While foreign affairs experts are expressing alarm and calling on the government to urgently repair NZ’s run-down defences, specifically equipping our army with missiles and drones, there is silence from both Mahuta and Defence Minister Peeni Henare.
Brownlie says Mahuta
“….needs to front up and explain what she’ll be doing to salvage New Zealand’s relationship with the Pacific.
Not many New Zealanders may have noticed what is happening in China or India – but their economies appear to be tracking in opposite directions. Those movements could have a powerful impact in turn on NZ’s economic fortunes.
Point of Order is indebted to two remarkable pieces of journalism for insights that give context to these issues. One report appeared in the Guardian Weekly, the other in The Economist.
The first, by Larry Elliott, was headed “Stifled dragon: No-one should take delight in Beijing’s economic woes” and argues a full-blown economic crash would be as damaging to the world as the US sub-prime mortgage crisis was.
The report in The Economist focused on India’s economy which, it said, is likely to be the world’s fastest-growing big economy this year. The details prompted The Economist to editorialise that the Indian economy is being rewired.
“The opportunity is immense— and so are the stakes”.
The question for NZ exporters, who have become dangerously dependent on the Chinese market is whether they should now be exploring prospects on the Indian sub-continent.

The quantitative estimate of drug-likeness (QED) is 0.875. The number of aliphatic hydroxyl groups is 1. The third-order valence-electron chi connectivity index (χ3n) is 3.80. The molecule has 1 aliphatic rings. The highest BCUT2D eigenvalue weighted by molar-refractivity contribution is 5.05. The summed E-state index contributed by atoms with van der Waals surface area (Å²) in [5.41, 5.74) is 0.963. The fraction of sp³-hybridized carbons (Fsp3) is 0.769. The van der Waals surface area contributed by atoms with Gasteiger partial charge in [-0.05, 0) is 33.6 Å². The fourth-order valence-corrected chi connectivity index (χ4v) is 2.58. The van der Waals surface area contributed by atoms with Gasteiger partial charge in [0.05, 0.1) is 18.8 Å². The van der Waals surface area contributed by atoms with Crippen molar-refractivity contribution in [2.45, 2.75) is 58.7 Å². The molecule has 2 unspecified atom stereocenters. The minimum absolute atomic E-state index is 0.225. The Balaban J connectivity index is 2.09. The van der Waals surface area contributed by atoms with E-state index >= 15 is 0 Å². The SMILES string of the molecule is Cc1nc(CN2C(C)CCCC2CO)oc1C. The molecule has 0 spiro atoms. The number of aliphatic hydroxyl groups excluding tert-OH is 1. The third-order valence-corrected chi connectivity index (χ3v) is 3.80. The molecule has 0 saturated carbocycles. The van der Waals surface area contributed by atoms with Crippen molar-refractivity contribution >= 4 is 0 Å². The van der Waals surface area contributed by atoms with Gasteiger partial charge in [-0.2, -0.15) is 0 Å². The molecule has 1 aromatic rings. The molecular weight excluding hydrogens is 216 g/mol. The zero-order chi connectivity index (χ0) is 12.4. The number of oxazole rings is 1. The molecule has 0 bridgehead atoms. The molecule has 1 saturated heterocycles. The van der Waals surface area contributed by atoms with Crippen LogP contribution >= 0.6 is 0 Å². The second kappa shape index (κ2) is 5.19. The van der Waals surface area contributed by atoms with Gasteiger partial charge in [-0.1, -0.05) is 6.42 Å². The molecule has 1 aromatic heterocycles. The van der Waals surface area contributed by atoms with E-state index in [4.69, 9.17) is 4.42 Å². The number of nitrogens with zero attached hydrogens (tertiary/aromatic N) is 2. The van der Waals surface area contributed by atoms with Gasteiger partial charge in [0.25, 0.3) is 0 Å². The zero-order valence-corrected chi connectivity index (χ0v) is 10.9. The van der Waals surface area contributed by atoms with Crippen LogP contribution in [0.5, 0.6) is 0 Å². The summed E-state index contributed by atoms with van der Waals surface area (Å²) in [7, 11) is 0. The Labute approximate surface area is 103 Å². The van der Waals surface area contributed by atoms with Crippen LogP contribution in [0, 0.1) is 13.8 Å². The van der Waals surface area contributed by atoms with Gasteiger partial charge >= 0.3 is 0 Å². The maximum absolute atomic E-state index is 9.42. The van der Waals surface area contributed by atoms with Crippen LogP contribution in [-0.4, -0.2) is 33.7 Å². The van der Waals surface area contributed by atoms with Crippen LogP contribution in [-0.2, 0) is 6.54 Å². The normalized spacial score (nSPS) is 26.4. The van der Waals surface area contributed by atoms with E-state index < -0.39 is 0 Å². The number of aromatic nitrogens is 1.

Larry Elliott wrote that China has been central to the story of globalisation over the past 30 years, but now it is struggling.
The news from the Beehive has been mixed on the trade front – greater trade liberalisation with China was welcomed by Trade Minister Damien O’Connor but was countered by his announcement (alongside Foreign Minister Nanaia Mahuta) of significant new sanctions against Russia.
It’s a good thing our trade with China is much greater than our trade with Russia.
But the government’s general inclination to regulate rather than liberalise is reflected in its signalling a Nanny State crackdown on what our kids can drink.
It has opened a public consultation on a proposal for primary schools to offer only “healthy” drinks. We trust they know what they are doing with this one.
We say this because alcoholic drinks are good for our health, according to some websites checked out by Point of Order. Consumption must be moderate, true, but that should apply to whatever our kids eat and drink.